Indigenous education constitutes one of the great unresolved struggles for the advancement of moral life around the world. It does not exist in grand isolation, but is immersed in the major political, economic and cultural trends of the era, national and international. Indigenous peoples live in different countries where such trends are applied differently, where various forms of colonialism and racism still exist and where they may be a smaller or larger proportion of the population. In each case, a range of strategies need to be formulated to enable participation in the dominant society and economy and which contribute to social justice and peace. For those societies that espouse democratic intent, education is a key strategic component of providing information and knowledge for all participants regardless of socio-cultural background and of encouraging discussion and critique of social processes that form the basis of daily existence. Accordingly, Dewey’s elaboration provides guidance for the nature of equitable and inclusive education, when he states that ‘A democracy is more than a form of government, it is primarily a mode of associated living, of conjoint communicated experience’ (Dewey, 1916, p. 87). More than this, each generation must discover and experience democracy for itself. Within this philosophical framework, primary schooling can be conceived as providing broad experience for language and learning development and emphasises the care and safety of young children. Secondary schooling becomes more specific in arranging contact with different forms of knowledge and requires more abstract thought in senior years. Under these conditions, all Indigenous children should be able to be included in systems of education that are developed with philosophical integrity and respect. Unfortunately, most countries of the world have found this very difficult to achieve.
This book has been written to support the formal education of all Indigenous children who live in different circumstances. It takes Indigenous philosophy, learning and knowledge as its starting point, while recognising that in many colonial and post-colonial circumstances, Indigenous history, culture and language may not be valued. For this reason, Indigenous and non-Indigenous theorists and authors are included to demonstrate the recognised links between Indigenous and non-Indigenous understandings and practices of culture, knowledge and learning and therefore common approaches to formal education. Chapters are arranged in an integrated fashion to discuss issues regarding global political and economic influences and the notion of what it means to participate fully in society. Following Chapter 1 that outlines some global and contextual issues regarding Indigeneity, sovereignty and self-determination and the dominance of neoliberalism, Chapter 2 discusses Indigenous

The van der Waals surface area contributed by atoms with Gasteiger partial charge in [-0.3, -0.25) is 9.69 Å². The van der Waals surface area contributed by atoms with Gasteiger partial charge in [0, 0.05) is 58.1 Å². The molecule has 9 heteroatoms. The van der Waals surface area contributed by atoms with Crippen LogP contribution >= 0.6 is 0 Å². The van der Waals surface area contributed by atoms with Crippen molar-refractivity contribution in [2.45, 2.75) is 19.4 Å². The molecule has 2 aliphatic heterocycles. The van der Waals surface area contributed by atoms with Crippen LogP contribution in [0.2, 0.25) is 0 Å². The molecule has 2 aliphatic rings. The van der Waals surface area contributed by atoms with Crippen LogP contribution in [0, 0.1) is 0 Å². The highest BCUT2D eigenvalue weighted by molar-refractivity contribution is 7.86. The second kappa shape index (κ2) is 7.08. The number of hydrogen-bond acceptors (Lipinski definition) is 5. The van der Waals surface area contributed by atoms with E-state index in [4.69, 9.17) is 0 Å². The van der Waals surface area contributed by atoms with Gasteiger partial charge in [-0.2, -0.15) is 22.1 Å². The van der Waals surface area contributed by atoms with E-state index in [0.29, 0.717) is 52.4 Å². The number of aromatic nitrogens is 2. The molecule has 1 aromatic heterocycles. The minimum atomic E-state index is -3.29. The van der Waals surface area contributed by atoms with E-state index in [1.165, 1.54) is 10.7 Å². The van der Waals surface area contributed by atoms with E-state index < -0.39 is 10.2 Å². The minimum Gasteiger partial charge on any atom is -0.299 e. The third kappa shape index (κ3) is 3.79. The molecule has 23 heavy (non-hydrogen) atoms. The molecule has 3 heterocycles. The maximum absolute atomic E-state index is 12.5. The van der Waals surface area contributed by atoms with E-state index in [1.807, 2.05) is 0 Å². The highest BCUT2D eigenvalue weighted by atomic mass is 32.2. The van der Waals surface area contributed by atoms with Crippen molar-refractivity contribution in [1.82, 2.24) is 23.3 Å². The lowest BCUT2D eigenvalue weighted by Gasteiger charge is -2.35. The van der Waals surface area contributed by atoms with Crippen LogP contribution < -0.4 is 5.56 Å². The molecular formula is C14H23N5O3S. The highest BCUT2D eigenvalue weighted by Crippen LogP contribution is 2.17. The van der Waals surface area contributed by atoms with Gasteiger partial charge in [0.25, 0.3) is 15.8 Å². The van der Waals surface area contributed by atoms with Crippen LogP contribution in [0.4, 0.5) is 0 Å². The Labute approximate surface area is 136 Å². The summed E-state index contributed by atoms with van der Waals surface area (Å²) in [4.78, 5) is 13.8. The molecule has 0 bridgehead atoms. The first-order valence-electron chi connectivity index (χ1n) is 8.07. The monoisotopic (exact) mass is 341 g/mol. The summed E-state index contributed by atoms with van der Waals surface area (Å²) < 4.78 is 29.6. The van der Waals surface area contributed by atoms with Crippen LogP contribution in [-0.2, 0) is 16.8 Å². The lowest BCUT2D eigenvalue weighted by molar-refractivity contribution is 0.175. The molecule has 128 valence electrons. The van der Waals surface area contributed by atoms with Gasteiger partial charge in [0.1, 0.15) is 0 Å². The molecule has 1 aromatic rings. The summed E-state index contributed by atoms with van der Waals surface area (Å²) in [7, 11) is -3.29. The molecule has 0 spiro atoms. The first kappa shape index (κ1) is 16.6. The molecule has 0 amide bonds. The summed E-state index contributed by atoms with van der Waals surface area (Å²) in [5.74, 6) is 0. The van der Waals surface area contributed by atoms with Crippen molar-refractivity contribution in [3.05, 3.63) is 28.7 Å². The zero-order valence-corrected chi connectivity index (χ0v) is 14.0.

There is a distinction to be made between education in the general sense for humans and formal schooling, understood as procedures to impart specified information, facts and ideas for children. Taking the famous statement by Dewey (1897) as a guide, that education, ‘is a process of living and not a
Policy documents regarding Indigenous education can usually be found at the international and national levels. For example, the Declaration on the Rights of Indigenous Peoples (UN, 2019b) contains a number of important and strong statements regarding education for the guidance of member countries. Where Indigenous peoples constitute a minority of the general population, nation states such as Australia, New Zealand, Canada and United States also have specific policy on education, health, housing and employment. Policy and report writing and formation does not appear to be the problem in making progress against racism, discrimination and social impediments, given that numerous policies and reports are available. The application of appropriate policy for diverse communities, policies that make a real difference is certainly problematic. This is mainly due to the clash of values, beliefs and cultures between dominant political and economic systems and their constituent communities and the extent of inequality that consequently exists across all aspects of society. In grappling with the problems of policy and the application of policy for Indigenous peoples, this book develops a realistic and integrated approach to schooling that takes as its centre point, Indigenous philosophy, learning and knowledge that exists in tension with dominant, non-Indigenous characteristics. At the same time, understandings and proposals for progressive